By Candace Perry.

When you consider the Pennsylvania Dutch as a people, some qualities readily come to mind: industriousness, practicality, and self-sufficiency. The one trait, however, that most often is attributed to them is thriftiness. From architecture to furnishings, to clothing, and of course, food, the Pennsylvania Dutch found frugal solutions to their daily challenges.

Producing Flax and Wool

Let’s first take a look at how the 18th and early 19th century rural Pennsylvania Dutch clothed themselves. If you have visited the Goschenhoppen Folk Festival, you’ve seen the outstanding authentic interpretations of the clothing worn by our foremothers and fathers. The clothes and the cloth from which they are made are among the best representations of Pennsylvania Dutch thriftiness. Even though ready-made cloth was available, sometimes even at stores within their communities, the rural Pennsylvania Dutch persisted in growing flax and raising sheep for the purpose of clothing the family and for domestic textiles until the mid-19th century. The whole cycle of growing flax and processing it, then spinning it, and delivering the thread to the dyers and weavers was lengthy and labor-intensive. But it did save hard-earned cash. Eventually, Pennsylvania Dutch families decided to put the flax breaks away in the barn, and the spinning wheels “on the attic” to take advantage of the inexpensive mass-produced fabrics offered in their local stores.

18th-century wool spinning demonstration at the Goschenhoppen Folk Festival.


Some Pennsylvania Dutch women made quilts in the late 18th century, but it wasn’t until prices for cotton fabric dropped in the 19th century that the quiltmaking grew among the wider community. The romance of the old patchwork quilt, made from scraps that were lovingly saved, is only partly true. Many quilts were planned with specific color palettes and necessitated a trip to the dry goods store.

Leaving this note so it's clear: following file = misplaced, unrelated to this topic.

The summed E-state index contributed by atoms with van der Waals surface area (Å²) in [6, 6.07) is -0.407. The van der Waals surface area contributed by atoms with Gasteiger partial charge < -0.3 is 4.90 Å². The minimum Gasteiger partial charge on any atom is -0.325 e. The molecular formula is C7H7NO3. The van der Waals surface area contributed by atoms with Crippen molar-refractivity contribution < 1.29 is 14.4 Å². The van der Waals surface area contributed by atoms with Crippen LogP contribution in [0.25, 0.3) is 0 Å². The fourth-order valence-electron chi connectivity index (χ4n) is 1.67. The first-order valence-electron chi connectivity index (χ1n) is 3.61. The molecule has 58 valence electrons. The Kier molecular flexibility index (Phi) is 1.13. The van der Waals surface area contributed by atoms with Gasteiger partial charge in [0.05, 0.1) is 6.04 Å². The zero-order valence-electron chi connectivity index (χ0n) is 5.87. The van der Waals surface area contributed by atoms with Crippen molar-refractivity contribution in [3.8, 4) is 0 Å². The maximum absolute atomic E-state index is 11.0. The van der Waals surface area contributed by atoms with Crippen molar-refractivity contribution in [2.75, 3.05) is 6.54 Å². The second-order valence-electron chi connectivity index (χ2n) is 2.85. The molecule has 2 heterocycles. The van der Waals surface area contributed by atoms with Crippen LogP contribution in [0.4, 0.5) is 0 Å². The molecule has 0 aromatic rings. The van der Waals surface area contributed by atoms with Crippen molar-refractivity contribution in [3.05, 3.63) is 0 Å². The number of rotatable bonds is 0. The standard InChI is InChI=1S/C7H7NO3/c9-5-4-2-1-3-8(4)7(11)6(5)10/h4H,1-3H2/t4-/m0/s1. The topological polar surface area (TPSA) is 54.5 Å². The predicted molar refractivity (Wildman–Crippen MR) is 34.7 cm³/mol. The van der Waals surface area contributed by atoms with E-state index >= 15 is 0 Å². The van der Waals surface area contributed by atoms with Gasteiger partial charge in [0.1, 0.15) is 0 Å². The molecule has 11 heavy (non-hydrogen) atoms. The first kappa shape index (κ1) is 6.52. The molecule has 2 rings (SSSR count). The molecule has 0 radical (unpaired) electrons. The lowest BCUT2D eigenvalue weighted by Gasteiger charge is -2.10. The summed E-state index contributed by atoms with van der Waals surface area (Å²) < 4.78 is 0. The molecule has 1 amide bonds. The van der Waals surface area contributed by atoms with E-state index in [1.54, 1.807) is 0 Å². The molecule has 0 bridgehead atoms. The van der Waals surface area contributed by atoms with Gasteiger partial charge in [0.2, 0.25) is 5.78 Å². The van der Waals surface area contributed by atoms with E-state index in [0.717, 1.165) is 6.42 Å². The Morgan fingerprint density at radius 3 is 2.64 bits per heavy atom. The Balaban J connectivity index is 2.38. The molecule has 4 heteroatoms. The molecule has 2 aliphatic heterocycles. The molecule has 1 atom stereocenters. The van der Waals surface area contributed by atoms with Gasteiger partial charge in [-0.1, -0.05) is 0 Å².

A mesmerizing postage stamp quilt! Schwenkfelder Library & Heritage Center Collection.

In the 20th century, thrifty Pennsylvania Dutch women (and many others across the country) used the cotton material from feed and flour sacks for quilts, clothing, and other household textiles. When manufacturers caught on, they started to produce the sacks in vibrant colors and prints.

The demand for feed sack continued into the late 1950s. Many, many examples of quilts and clothing survive and attest to the popularity of feed sack fabrics.

Rag Rugs

Thrifty homemakers saved rags for woven carpets. As late as the early 20th century, weavers advertised that customers could provide their own rags for carpets. Rag carpet was the most economical, though not luxurious, choice for floor covering. Inmates at the Lehigh County prison wove rag carpet, and potential customers were invited to bring their own rags and choose from 25 different carpet patterns.

Rag rug carpet weaving, circa 1905. Schwenkfelder Library & Heritage Center Collection.

Braided Rugs